The above was merely the tip of the iceberg. I am sure that others can come up with a litany of things seen when driving and correlate them to Singapore society as a whole. Whether this state of affairs is a symptom of a society too engrossed in things material or for whatever reason has not been touched here as it is not the purpose of the post. Furthermore Ned has used the word driver rather loosely; meaning that driver could mean a lorry driver, a taxi driver, a normal driver or bus driver, as Ned believes that no one group of driver is more prone to such actions vis a vis other groups (There have been taxi drivers who, contrary to popular belief, have been courteous to Ned). To stereotype would only perpetuate a common ailment in Singapore society.

Lastly, all events based in this post are purely anecdotal evidence from various drivers including but not limited to myself. Ned does not have any statistics or parliamentary reports or press secretaries to prepare them and thus it is fine if anyone objects in particular to anything that is said within.



1. j@x - July 24, 2007

I believe that the driving patterns on the road are less due to our sense of entitlement or rather a reflection of our society in general as a rat-race.

Many drivers speed up to prevent other drivers from cutting in front of them do so subconsciously after many years. It is due to the philosophy of “every second counts” in our efficient environment. They are merely responding to the “fight for survival” kind of mentality to out-do others, even if its only driving.

Lack of courtesy is not the main reason why drivers, pedestrians and cyclists behave. It is the lack of empathy! Drivers fail to empathize with pedestrians who cross slowly due to mobility problems. Cyclists fail to empathize with the driver who is genuinely worried about his drifting of lanes causing him to be knocked down. Pedestrians who cross the road slowly failing to acknowledge that the patient driver may actually be in a hurry to get somewhere. It is precisely this lack of empathy that has plagued our modern society, not only in Singapore.

I beg to differ on Ned’s views that Probational Plates “attract” honking. In fact, most drivers are alot kinder to Probational Plate drivers. The only reason why P-Plates “attract” such attention is most likely due to the very fact that they are new drivers, which would mean they have less experience under their belt, less certain in emergency situations, less aware of traffic conditions, thus resulting in many near-misses or undesirable behaviour. It is a necessary phase of life for any driver.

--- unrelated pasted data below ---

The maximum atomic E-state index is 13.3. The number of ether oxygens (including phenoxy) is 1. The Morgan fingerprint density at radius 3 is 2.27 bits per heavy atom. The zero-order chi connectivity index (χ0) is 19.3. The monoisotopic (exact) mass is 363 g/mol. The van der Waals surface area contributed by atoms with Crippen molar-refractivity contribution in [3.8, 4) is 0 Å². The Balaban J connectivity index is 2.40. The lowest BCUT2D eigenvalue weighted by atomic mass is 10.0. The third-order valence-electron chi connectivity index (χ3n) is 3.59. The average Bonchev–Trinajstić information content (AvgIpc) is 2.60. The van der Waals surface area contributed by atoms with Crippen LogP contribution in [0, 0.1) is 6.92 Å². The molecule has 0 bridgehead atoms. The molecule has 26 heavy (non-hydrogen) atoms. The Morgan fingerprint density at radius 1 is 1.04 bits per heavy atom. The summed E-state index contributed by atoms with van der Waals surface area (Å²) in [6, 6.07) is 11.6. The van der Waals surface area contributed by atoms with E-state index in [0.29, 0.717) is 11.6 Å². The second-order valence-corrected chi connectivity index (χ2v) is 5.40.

Although its true that we have many prejudices that lead to certain stereotypes, I beg to differ that the Rude Taxi Driver is another one of those. I believe that the few courteous taxi drivers were a few of the white sheep. How many drivers out there have not witnessed one or more or all of the below situations:

1) Taxi Driver flashes high beam at you in an attempt to get you to speed up.
2) Taxi Driver traveling at snail’s pace on a one lane street waiting for potential customers while holding up the rest of the traffic behind.
3) Taxi Driver holds on to his horn when he attempt to filter lane in front of him.
4) Taxi Driver honks at you 0.1 ms after the traffic light turns green.
5) Taxi Driver picks up customer on double zigzag line.
6) Taxi Driver not queuing up to make a turn and instead goes to the head of the queue and outmaneuvers other cars.
7) Taxi Driver showing you a rude gesture.
8) Lastly, even before you took to the roads, how many of you have been chastised by taxi drivers even as a learner driver?

The typical rude taxi driver a stereotype? Hmm.. on second thoughts…maybe…

Taxi drivers in general, arguably, have the most driving experience and mileage under their belt. Therefore, they should be the best drivers on the road and not the bully on the block. Instead, they should be road ambassadors on road courtesy and safety. Taxi drivers should be subjected to the same rigorous demands of bus captains and aircraft pilots because they too form the backbone of our public transport system.

2. Ned Stark - July 25, 2007

The lack of courtesy could in part be due to the lack of empathy. Because you dun care what a person thinks thus you do not care whether you make life difficult for the person a not. For example A does not empathise with the poor old man standing in the MRT and thus A does not give up his place.

Meanwhile, with results to “triangle drivers” there is anecdotal evidence to show that they do indeed get bullied.

Anyway I did not want to discuss too much on whether the rat race society is a cause of this state of affairs as the article was too long and I would rather readers (if there be any) give their own experiences:P